A. Situation analysis
Description of the disaster
This DREF operation is being launched in response to Tropical Storm Eloise, which made landfall on early hours of 23 January 2021 near Beira City in Sofala Province, Central Mozambique. According to the National Institute of Meteorology of Mozambique (INAM), Eloise made landfall with sustained wind speed of up to 140km/h and gusts up to 160km/h and has brought heavy to intense rainfall to the coastal and inland areas. Other provinces being impacted are Inhambane and Gaza Provinces.
There are growing concerns regarding the potential for widespread floods, with all river basins in Sofala and Inhambane provinces already above alert levels before Eloise making landfall and more rains to follow in the coming days.
According to OCHA Flash Update No 5, the Province of Sofala and the entire Zambezi Basin in Mozambique was already experiencing significant flooding as a result of heavy rainfall since 15 January, with the districts of Beira (Bairros Mungassa, Ndunda I e II), Buzi, Muanza, Caia, Dondo, Marromeu and Nhamatanda being the hardest-hit. Discharge of water from Chicamba dam and the Mavuzi reservoir has also affected residents in Buzi (Vila Sede, GuaraGuara, Ampara, Grudja, Estaquinha, Inhamuchindo, and Bândua).
Sofala’s capital, Beira, and surrounding areas, which were hardest hit by Tropical Cyclone Idai in 2019 and recently impacted by Tropical Storm Chalane, would be heavily impacted.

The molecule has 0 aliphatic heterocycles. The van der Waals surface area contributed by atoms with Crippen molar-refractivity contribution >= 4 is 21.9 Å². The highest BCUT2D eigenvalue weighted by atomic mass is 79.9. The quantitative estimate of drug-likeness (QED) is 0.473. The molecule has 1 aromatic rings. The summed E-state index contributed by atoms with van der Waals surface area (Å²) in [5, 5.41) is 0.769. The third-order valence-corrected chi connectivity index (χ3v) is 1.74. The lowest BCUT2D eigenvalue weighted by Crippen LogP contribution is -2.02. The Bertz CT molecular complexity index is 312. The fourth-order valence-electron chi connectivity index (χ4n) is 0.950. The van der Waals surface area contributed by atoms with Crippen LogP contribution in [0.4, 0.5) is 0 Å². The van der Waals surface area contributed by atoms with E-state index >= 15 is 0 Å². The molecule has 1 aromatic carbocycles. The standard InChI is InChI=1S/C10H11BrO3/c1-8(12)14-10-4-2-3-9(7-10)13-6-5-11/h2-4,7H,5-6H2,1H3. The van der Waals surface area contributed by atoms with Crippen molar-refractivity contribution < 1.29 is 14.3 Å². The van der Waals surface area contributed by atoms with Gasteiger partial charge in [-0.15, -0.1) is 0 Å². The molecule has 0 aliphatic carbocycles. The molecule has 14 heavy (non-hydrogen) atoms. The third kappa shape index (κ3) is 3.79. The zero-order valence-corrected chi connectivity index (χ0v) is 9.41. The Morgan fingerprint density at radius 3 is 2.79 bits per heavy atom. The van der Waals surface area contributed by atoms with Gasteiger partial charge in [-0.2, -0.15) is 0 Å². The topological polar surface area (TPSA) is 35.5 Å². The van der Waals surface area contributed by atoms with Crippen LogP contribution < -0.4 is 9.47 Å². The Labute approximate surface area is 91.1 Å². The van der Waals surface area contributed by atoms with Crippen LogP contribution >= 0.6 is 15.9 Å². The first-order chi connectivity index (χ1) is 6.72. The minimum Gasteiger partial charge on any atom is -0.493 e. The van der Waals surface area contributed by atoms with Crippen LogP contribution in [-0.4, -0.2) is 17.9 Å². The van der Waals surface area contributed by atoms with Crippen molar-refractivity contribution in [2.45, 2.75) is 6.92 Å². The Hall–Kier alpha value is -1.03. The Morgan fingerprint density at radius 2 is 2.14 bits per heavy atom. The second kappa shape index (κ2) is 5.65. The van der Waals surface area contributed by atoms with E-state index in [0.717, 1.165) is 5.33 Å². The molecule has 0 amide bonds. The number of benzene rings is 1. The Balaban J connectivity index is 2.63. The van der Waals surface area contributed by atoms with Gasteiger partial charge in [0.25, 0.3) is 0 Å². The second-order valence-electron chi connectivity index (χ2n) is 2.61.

Early rain bands from Eloise before the landfall caused areas of Buzi district to flood with approximately 4,000 families affected. Evacuations were undertaken to three transit centers in the 25 de Setembro and 3 de Fevereiro primary schools and facilities of the Companhia do Búzi, according to media reports quoting the Permanent Secretary of the district.
Search and rescue operations have been set to reach some 400 families along the Buzi River and in some interior villages. A total of 223 families in Nhamatanda and 255 families in Beira were affected and assisted by the government in three evacuation centres. These areas were already facing floods prior to Eloise landfall and with the heavy rainfall forecast in the next days, the affected population will drastically increase.
The National Institute for Management and Disaster Risk Reduction (INGD) is leading preparedness while Emergency Operations Centres (Centro de Operações de Emergência, COE) are operational at the provincial level. INGD, the National Centre for Emergency Operations (CENOE) and humanitarian partners have prepositioned teams and supplies in relevant areas. INGD issued alerts calling on people in affected areas to evacuate.
Mozambique is a country prone to hydrological disasters which normally have extreme impact on the country’s population and infrastructure.
Previous floods have affected tens of thousands of people and Eloise effects are likely to cause further destruction and displacement in areas that are just recovering from Cyclone Idai which caused at least 603 deaths and major destruction in March 2019.
This is in addition to the recent impact of Tropical Storm Chalane which hit the country on 30 December 2020. Based on the above, the Mozambique Red Cross (CVM) is seeking support from the IFRC Disaster Relief Emergency Fund (DREF) to provide lifesaving services to the most vulnerable amongst the affected. The DREF will also allow CVM to carry out detailed assessments to inform of any change in strategy and support replenishment of utilized prepositioned stock.